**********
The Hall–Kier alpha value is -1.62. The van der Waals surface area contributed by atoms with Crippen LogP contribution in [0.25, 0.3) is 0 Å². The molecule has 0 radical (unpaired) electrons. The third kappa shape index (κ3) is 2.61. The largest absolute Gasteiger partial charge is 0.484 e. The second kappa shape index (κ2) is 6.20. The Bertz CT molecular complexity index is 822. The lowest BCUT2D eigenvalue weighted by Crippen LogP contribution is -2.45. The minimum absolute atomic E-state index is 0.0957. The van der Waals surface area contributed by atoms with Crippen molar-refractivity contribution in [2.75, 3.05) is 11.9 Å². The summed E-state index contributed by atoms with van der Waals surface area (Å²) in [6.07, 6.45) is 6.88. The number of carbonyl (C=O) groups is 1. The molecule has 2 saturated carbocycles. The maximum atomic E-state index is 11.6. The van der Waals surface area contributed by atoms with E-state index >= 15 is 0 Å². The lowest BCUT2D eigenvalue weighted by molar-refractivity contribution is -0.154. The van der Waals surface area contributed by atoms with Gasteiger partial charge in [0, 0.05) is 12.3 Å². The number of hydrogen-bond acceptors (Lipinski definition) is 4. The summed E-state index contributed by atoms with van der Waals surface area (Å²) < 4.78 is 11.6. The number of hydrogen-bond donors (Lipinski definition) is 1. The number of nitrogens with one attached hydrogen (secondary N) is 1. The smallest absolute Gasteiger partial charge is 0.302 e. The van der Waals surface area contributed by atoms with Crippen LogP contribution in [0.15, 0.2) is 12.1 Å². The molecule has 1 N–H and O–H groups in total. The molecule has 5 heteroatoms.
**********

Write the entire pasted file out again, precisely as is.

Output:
The Hall–Kier alpha value is -1.62. The van der Waals surface area contributed by atoms with Crippen LogP contribution in [0.25, 0.3) is 0 Å². The molecule has 0 radical (unpaired) electrons. The third kappa shape index (κ3) is 2.61. The largest absolute Gasteiger partial charge is 0.484 e. The second kappa shape index (κ2) is 6.20. The Bertz CT molecular complexity index is 822. The lowest BCUT2D eigenvalue weighted by Crippen LogP contribution is -2.45. The minimum absolute atomic E-state index is 0.0957. The van der Waals surface area contributed by atoms with Crippen molar-refractivity contribution in [2.75, 3.05) is 11.9 Å². The summed E-state index contributed by atoms with van der Waals surface area (Å²) in [6.07, 6.45) is 6.88. The number of carbonyl (C=O) groups is 1. The molecule has 2 saturated carbocycles. The maximum atomic E-state index is 11.6. The van der Waals surface area contributed by atoms with E-state index >= 15 is 0 Å². The lowest BCUT2D eigenvalue weighted by molar-refractivity contribution is -0.154. The van der Waals surface area contributed by atoms with Gasteiger partial charge in [0, 0.05) is 12.3 Å². The number of hydrogen-bond acceptors (Lipinski definition) is 4. The summed E-state index contributed by atoms with van der Waals surface area (Å²) < 4.78 is 11.6. The number of hydrogen-bond donors (Lipinski definition) is 1. The number of nitrogens with one attached hydrogen (secondary N) is 1. The smallest absolute Gasteiger partial charge is 0.302 e. The van der Waals surface area contributed by atoms with Crippen LogP contribution in [0.15, 0.2) is 12.1 Å². The molecule has 1 N–H and O–H groups in total. The molecule has 5 heteroatoms.